Sirius XM Satellite Radio and its CEO are on the receiving end of a proposed class action wherein the plaintiff claims the company violated New Jersey consumer protection law by baiting and switching subscribers as a means to sell “select service” radio packages for higher prices and shorter lengths of time than advertised.
Filed in New Jersey Superior Court and removed to federal court, the lawsuit says that Sirius has agreements in place with every major automaker to offer satellite radio in certain vehicles, an avenue through which the company reportedly acquires the majority of its customers. The initial costs of Sirius XM subscriptions are usually bundled into the sale or lease price of a vehicle, the case states.
Sometime after the plaintiff deactivated his Sirius XM service, he received from the company in December 2017 an offer to reactivate it at a “select service” discount of only $99, a price the man says he was told would lock him in for three years of uninterrupted Sirius XM select service, the lawsuit says. According to the defendants’ offer, the plaintiff would purportedly pay only $2.75 per month until 2020, or 82 percent of the current monthly rate for a Sirius XM subscription, and would be able to cancel at any time without having to pay a reactivation fee. Allegedly included in the plaintiff’s offer was a letter signed by the Sirius XM CEO.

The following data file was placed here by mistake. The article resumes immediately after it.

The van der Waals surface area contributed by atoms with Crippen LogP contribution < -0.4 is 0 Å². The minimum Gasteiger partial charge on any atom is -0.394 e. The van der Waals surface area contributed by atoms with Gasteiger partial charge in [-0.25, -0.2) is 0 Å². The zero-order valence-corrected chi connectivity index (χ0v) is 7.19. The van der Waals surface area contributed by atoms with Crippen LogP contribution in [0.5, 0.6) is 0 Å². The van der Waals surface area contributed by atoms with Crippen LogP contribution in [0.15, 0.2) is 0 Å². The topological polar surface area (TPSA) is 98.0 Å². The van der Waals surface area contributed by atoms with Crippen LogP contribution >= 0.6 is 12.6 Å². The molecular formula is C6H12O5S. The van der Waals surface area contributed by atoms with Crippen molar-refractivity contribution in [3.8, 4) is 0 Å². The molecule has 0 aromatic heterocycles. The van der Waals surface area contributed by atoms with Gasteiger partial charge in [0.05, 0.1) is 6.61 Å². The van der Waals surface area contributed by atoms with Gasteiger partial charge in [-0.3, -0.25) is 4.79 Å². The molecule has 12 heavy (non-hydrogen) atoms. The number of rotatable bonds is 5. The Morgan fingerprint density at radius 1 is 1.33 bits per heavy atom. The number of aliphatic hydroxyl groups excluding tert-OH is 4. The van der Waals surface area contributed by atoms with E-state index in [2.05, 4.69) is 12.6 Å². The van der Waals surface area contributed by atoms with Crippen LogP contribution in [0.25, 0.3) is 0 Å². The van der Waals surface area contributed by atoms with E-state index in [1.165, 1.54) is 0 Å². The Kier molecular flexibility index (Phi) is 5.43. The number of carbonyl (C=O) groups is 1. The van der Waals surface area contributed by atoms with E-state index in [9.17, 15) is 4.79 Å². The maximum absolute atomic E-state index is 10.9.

Upon heading to the Sirius XM site to sign up for the offer, the plaintiff, after entering his account number supplied through the advertisement, was presented only with “a less-attractive and more-expensive offer,” the lawsuit says. The plaintiff claims he called Sirius XM’s customer service and informed them the “select service” offer was unavailable online, only to be told the company’s computer system showed no options for the advertisement account number he provided. Instead of receiving the plan outlined in the advertisement, Sirius XM customer service attempted to sell the plaintiff a one-year plan at a cost of $60, the lawsuit says.
Though the plaintiff accepted the more expensive offer, albeit under the condition that the customer service representative escalate his grievance to a superior, the lawsuit stresses that the above-described situation is “the same and/or substantially similar to the course of conduct engaged in” by Sirius XM with other consumers in New Jersey.